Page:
Ogden's Coaches founder Eddie Ogden has had an "almost perfect life".
And at the age of 82 he is into the second year of his next 30-year plan for his life and is happy and healthy.
Ogden's Coaches is celebrating 40 years in 2020 and Eddie reflected on his life and how he got to where he is today.
Born in Oakleigh a suburb of Melbourne in January, 1938, Eddie was the third child of five to Margaret and Ben Ogden.
"My father and younger brother came to Australia from England when he was 19 years of age," he said. "They went with a mate and his girlfriend to meet a ship coming into Port Melbourne from England. The girlfriend had four sisters, coming from England to join the new workforce in a new country.
"My mother was 16 years of age and after a lengthy courtship, she married my father and another sister married his brother."
At nine years of age, Eddie got his first job with a sheet metal worker.
"I worked from 4pm to 6pm, five days a week after school and 8am till 6pm on Saturday. I had Sunday off. Nearly 90 percent of my wages went to the family as when you worked you don't have time to spend money.
"When I was 13 years of age, my parents bought a bakery business in Lindenow, a small farming village, ten miles out of Bairnsdale in East Gippsland, Victoria. I did two years at the Bairnsdale Technical School and finished year 9, and then started my apprenticeship as a baker.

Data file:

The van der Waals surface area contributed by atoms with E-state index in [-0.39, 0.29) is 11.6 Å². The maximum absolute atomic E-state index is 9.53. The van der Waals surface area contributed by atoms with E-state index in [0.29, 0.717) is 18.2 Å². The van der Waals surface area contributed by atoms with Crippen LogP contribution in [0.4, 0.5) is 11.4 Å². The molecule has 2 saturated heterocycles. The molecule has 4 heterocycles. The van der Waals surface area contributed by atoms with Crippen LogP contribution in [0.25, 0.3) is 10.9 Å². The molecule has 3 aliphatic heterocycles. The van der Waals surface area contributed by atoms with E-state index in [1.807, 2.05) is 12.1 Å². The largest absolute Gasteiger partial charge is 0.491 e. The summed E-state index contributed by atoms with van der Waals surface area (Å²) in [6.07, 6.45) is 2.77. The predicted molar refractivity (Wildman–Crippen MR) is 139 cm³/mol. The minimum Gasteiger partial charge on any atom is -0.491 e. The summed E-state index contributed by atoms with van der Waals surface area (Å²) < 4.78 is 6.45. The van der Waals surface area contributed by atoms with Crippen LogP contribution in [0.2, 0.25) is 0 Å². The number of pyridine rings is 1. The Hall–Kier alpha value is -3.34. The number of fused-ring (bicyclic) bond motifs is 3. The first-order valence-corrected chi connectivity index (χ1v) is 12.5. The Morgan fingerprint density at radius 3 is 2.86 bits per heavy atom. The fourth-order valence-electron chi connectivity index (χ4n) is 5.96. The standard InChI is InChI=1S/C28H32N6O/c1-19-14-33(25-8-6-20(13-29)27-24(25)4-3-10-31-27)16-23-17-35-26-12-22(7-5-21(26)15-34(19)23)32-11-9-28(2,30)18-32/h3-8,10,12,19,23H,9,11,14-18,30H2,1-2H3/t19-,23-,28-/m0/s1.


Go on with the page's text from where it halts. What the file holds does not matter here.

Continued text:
"It was a wonderful lifestyle for a young man, in a small country town. There was an abundance of sport, cricket, tennis and football. Lots of swimming in the Mitchell River."
Eddie said the weekend dance circuits around the small country halls were a great way for young men and women to get to know one another.
"As we each got our first car or motorbike, we started to travel further afield, to meet new friends at bigger and better dance venues," he said.
"It was at one of these places, I made contact with a beautiful young girl, named Faye Perry. We were best mates for about three years, before we got married and moved to Drouin, another country town, about 100 kilometres East of Melbourne. We were there for two and half years, working in the family bakery, and we introduced sliced bread to the public of Drouin for the first time."
The couple's next move was to the Riverina town, Narrandera in NSW. The family bought a large bakery business.
"All of my brothers were married at this stage, and we were all starting our respective families. We added golf, lawn bowls, squash, water skiing and baseball to our sporting challenges," he said.
"In 1968, my youngest and oldest brothers went into pig farming as a sideline to the bakery. As a sideline, I went into partnership with a friend of mine in a fish and chip and hamburger shop in Leeton. We also had a two year run growing potatoes under irrigation.
"In 1970, I left the family partnership and bought Kimbells Bakery in Wellington, in partnership with Owen and Sue Holstien. We created Kimbells Kitchen and the Holstien's sold out of the partnership some two years later."